That small book containing only eight pages have tiny chapters running into small paragraphs. It teaches children to get up early, brush their teeth, offer prayers, do exercise, develop the habit of spinning, maintain cleanliness and hygiene, answer call of nature in a reasonably distant place and cover the excreta with soil and use village fields to grow more vegetables and fruits.  Mahatma Gandhi wanted children to learn all these valuable lessons through that book. 

The last chapter of the book on ‘House Work’ merits serious attention.  It conveyed the notion of gender equality right within the frontier of family.  Through an imaginary dialogue among sister, brother and mother within the household, he tried to teach children that house work is a joint responsibility of both men and women and boy and girl who stay together under one roof and share unbreakable kinship.  This book containing the chapter on ‘House Work’ is of enormous significance for 21st century world marked by women’s struggle for achieving gender justice and their empowerment. It is more significant for India undergoing lock down and shut down of all activities in face of corona threat.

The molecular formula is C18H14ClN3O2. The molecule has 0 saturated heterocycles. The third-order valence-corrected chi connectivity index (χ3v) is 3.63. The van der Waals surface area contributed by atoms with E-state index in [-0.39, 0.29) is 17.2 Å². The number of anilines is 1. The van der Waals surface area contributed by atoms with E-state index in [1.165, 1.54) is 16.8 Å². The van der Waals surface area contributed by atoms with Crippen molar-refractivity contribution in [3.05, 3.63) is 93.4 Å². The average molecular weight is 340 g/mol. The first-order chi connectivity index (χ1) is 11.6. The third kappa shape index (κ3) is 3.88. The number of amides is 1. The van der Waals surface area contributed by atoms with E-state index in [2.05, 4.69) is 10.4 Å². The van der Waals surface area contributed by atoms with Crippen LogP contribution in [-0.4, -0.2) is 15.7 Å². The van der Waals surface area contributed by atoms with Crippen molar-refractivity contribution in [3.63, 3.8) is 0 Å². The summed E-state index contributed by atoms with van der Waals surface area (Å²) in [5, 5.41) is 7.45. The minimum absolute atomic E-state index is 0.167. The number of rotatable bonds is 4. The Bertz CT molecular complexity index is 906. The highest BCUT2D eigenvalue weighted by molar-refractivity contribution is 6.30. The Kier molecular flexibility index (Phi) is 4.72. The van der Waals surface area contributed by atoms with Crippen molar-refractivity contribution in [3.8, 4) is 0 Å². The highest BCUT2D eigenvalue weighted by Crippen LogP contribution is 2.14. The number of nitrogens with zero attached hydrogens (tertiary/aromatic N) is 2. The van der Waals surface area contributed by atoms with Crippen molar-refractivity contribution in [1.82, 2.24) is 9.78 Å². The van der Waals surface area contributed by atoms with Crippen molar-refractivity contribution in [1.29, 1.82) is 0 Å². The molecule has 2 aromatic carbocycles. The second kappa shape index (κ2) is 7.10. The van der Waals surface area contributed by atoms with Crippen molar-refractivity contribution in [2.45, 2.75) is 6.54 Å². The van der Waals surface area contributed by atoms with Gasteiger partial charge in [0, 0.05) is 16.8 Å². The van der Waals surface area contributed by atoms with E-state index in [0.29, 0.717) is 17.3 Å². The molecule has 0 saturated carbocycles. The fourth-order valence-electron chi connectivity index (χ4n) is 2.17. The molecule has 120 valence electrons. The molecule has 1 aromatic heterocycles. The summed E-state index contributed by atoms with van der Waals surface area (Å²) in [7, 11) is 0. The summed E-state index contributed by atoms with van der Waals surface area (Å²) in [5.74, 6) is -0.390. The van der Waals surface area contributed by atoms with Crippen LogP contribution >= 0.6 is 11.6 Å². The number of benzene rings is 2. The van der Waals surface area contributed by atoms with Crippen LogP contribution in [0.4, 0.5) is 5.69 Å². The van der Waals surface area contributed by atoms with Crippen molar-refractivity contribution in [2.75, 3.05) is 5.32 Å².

The chapter begins with the instruction of mother to her son that he should do the house work in the manner in which his sister does.  The son being brought up with a mental frame that house work is done by ladies only, refuses to go by the instruction of his mother on the ground that a boy plays and studies and a girl in the family performs her role to take the burden of house work.  His sister protested by saying “Do we not also wish to play and study?” 

The brother answers her by saying that possibly while playing and studying she would like also to work at home. The mother asked her son by putting a question “Shouldn’t boys work then?”  Answering that question, the son states that in general boys remain attentive to their studies to take up responsibility of life as and when they  grow up as adults and earn living for the family.

Hearing such reply from her son the mother teaches him that such an idea is entirely wrong and there is much to learn in house work.  She explains that a child whether a boy or a girl can receive a lot of education by sweeping the house, cooking the food and cleaning cloths and utensils.  She goes into details of such work and tells her son that domestic chores involve use of eyes, hands and brain without much effort.  She